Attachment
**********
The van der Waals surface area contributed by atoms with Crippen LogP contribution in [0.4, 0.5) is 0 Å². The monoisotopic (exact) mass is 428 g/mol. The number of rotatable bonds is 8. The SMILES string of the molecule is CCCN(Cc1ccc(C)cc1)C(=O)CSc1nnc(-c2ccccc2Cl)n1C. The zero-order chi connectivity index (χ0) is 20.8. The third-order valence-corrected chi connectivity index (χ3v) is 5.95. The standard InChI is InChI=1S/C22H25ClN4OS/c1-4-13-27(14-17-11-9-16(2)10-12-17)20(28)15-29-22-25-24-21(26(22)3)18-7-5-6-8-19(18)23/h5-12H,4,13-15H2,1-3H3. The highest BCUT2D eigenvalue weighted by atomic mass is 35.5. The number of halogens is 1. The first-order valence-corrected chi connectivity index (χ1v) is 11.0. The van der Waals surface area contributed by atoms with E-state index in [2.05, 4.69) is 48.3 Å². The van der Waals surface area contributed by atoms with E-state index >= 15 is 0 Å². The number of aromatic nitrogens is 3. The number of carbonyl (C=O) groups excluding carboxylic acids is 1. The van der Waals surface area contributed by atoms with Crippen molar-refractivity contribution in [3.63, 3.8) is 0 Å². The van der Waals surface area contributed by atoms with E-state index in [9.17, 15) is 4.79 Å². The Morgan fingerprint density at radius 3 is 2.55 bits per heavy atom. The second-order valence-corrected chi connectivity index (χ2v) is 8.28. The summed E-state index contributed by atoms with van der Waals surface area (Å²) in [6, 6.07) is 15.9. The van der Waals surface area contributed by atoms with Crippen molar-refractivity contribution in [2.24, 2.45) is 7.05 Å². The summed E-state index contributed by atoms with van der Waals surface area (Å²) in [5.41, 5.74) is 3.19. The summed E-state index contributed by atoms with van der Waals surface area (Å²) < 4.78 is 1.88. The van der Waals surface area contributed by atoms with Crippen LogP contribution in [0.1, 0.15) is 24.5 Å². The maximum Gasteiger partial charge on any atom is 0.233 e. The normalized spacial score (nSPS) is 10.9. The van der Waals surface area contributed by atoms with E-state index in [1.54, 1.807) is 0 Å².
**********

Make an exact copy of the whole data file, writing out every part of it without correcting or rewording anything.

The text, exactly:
The van der Waals surface area contributed by atoms with Crippen LogP contribution in [0.4, 0.5) is 0 Å². The monoisotopic (exact) mass is 428 g/mol. The number of rotatable bonds is 8. The SMILES string of the molecule is CCCN(Cc1ccc(C)cc1)C(=O)CSc1nnc(-c2ccccc2Cl)n1C. The zero-order chi connectivity index (χ0) is 20.8. The third-order valence-corrected chi connectivity index (χ3v) is 5.95. The standard InChI is InChI=1S/C22H25ClN4OS/c1-4-13-27(14-17-11-9-16(2)10-12-17)20(28)15-29-22-25-24-21(26(22)3)18-7-5-6-8-19(18)23/h5-12H,4,13-15H2,1-3H3. The highest BCUT2D eigenvalue weighted by atomic mass is 35.5. The number of halogens is 1. The first-order valence-corrected chi connectivity index (χ1v) is 11.0. The van der Waals surface area contributed by atoms with E-state index in [2.05, 4.69) is 48.3 Å². The van der Waals surface area contributed by atoms with E-state index >= 15 is 0 Å². The number of aromatic nitrogens is 3. The number of carbonyl (C=O) groups excluding carboxylic acids is 1. The van der Waals surface area contributed by atoms with Crippen molar-refractivity contribution in [3.63, 3.8) is 0 Å². The van der Waals surface area contributed by atoms with E-state index in [9.17, 15) is 4.79 Å². The Morgan fingerprint density at radius 3 is 2.55 bits per heavy atom. The second-order valence-corrected chi connectivity index (χ2v) is 8.28. The summed E-state index contributed by atoms with van der Waals surface area (Å²) in [6, 6.07) is 15.9. The van der Waals surface area contributed by atoms with Crippen molar-refractivity contribution in [2.24, 2.45) is 7.05 Å². The summed E-state index contributed by atoms with van der Waals surface area (Å²) in [5.41, 5.74) is 3.19. The summed E-state index contributed by atoms with van der Waals surface area (Å²) < 4.78 is 1.88. The van der Waals surface area contributed by atoms with Crippen LogP contribution in [0.1, 0.15) is 24.5 Å². The maximum Gasteiger partial charge on any atom is 0.233 e. The normalized spacial score (nSPS) is 10.9. The van der Waals surface area contributed by atoms with E-state index in [1.54, 1.807) is 0 Å².